“But the real reason established media companies are starting to take podcasts seriously has more to do with the nature of their listeners. Podcast consumers, according to Edison Research, listen to an average of six episodes per week. Once they find a podcast they like, they tend to be devoted. The medium feels intimate. Unlike the audience online, which tends to click through and then bounce away quickly, podcasts draw people in for the duration of the episode. They feel a deep, personal connection with the hosts.”

 

Design Notes: Simplicity Rules

By Verso’s Creative Team

#f8981d" title="Simplicity" src="http://www.versoadvertising.com/inverso/wp-content/uploads/2010/04/Simplicity.gif" alt="Simplicity" width="600" height="125" srcset="http://www.versoadvertising.com/inverso/wp-content/uploads/2010/04/Simplicity.gif 600w, http://www.versoadvertising.com/inverso/wp-content/uploads/2010/04/Simplicity-300x62.gif 300w" sizes="(max-width: 600px) 100vw, 600px" />

In the age of complexity, we respond to simplicity. This is as true for good ad design as it is for services like Google search and products like Apple’s iPhone. But two forces, one a legacy of print and the other from the bleeding edge of technology, are leading to more and more complex ads, and this is not necessarily a good thing. In a recent article in Ad Age, ad-effectiveness researcher Philip Sawyer observes that declining click-through rates in display ads may be stemming from increasingly complex ads.
Part of the problem is that technology allows creative departments to do so much more now than we ever could before. From expanding boxes to in-banner video to data-intensive flash tricks, it’s suddenly affordable—both in ad cost and memory cost—to produce exceedingly fancy digital ads. There’s a natural temptation to use all the tools at your disposal for every ad—as if a banner that uses 100k memory is somehow necessarily better than one that only uses 20k.  But complexity is often the enemy of communication.
But the other reason for the complexity is specific to book publishing’s history of print ads. Everybody in publishing knows that the right review in the right place can sell books. So it’s only natural that most print ads are driven by review copy—often trying to pack as many glowing reviews into a space as possible. This can be a highly successful tactic that takes full advantage of the print medium’s relatively large space and its audience’s long attention span. But that strategy must shift in the digital sphere, where ads run in a busy, ever-changing context, and where viewer attention-spans are wickedly brief.
In 2005, Sawyer was the lead analyst for a series of online-advertising-effectiveness studies that revealed that most advertisers made similar mistakes in creating online ads, almost all of which boil down to one bit of advice: “Keep It Simple.” Revisiting the survey, Sawyer found advertisers making the same mistakes in 2010 that they made in 2005. Here are Sawyer’s 7 deadly sins of digital ads:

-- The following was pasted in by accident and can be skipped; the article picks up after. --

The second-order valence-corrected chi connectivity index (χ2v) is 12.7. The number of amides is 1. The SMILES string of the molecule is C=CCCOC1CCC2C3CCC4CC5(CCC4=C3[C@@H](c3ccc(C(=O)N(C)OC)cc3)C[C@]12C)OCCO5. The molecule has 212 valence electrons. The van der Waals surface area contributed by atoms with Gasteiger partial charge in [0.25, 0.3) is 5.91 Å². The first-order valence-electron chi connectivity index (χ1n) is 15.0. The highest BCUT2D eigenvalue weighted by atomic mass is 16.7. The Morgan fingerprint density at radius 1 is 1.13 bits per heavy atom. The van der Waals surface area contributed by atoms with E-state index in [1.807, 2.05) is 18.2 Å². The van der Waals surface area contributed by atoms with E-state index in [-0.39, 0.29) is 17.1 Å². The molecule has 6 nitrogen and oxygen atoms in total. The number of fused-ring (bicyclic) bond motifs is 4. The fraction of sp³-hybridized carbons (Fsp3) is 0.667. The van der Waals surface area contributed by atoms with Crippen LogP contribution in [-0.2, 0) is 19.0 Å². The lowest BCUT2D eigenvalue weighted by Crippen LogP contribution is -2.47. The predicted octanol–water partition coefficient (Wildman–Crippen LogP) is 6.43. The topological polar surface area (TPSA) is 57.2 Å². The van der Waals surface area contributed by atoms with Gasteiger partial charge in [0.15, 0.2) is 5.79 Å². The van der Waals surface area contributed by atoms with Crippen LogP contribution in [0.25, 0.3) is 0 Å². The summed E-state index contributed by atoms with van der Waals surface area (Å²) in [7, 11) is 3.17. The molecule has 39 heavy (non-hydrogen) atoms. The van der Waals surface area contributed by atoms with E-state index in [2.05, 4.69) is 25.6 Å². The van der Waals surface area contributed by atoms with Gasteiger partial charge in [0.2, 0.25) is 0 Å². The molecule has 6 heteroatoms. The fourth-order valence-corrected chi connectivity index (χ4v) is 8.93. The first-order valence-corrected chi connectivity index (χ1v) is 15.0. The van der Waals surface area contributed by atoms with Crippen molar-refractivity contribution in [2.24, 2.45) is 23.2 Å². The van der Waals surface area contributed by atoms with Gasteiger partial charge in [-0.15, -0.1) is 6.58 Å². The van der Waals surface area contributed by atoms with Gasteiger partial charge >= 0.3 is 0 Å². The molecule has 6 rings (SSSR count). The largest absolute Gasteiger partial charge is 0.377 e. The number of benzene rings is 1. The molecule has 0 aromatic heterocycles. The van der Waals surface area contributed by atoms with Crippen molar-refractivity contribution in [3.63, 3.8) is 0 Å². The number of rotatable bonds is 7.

1. They are too complex. 2. They take too long to get to the point. 3. They are ambiguous. 4. They are visually bland — or, worse, ugly. 5. They use Flash for the sake of Flash — not for a clear purpose. 6. They are often difficult, if not impossible, to read. 7. They are bereft of benefit statements.
This may explain why we occasionally see quick-and-dirty static .gifs perform better than labor-intensive flash masterpieces. When there is only one panel to work with, it imposes a discipline that fosters simplicity of approach and directness of message. And this is why some of our best performing ads did not feature quotes, but a simple free offer.
The best digital ads get right to the point, whether it’s an offer, a deal, or even if the point is simply “Critics Rave.”  Leave the details for the click through — no matter how great the adjectives nor (especially!) the lengths the reviewer goes to shower praise.

In the age of complexity, we respond to simplicity. This is as true for good ad design as it is for services like Google search and products like Apple’s iPhone. But two forces, one a legacy of print and the other from the bleeding edge of technology, are leading to more and more complex ads, and this is not necessarily a good thing. In a recent article in Ad Age, ad-effectiveness researcher Philip Sawyer observes that declining click-through rates in display ads may be stemming from increasingly complex ads.

Part of the problem is that technology allows creative departments to do so much more now than we ever could before. From expanding boxes to in-banner video to data-intensive Flash tricks, it’s suddenly affordable—both in ad cost and memory cost—to produce exceedingly fancy digital ads. There’s a natural temptation to use all the tools at your disposal for every ad—as if a banner that uses 100k memory is somehow necessarily better than one that only uses 20k. But complexity is often the enemy of communication.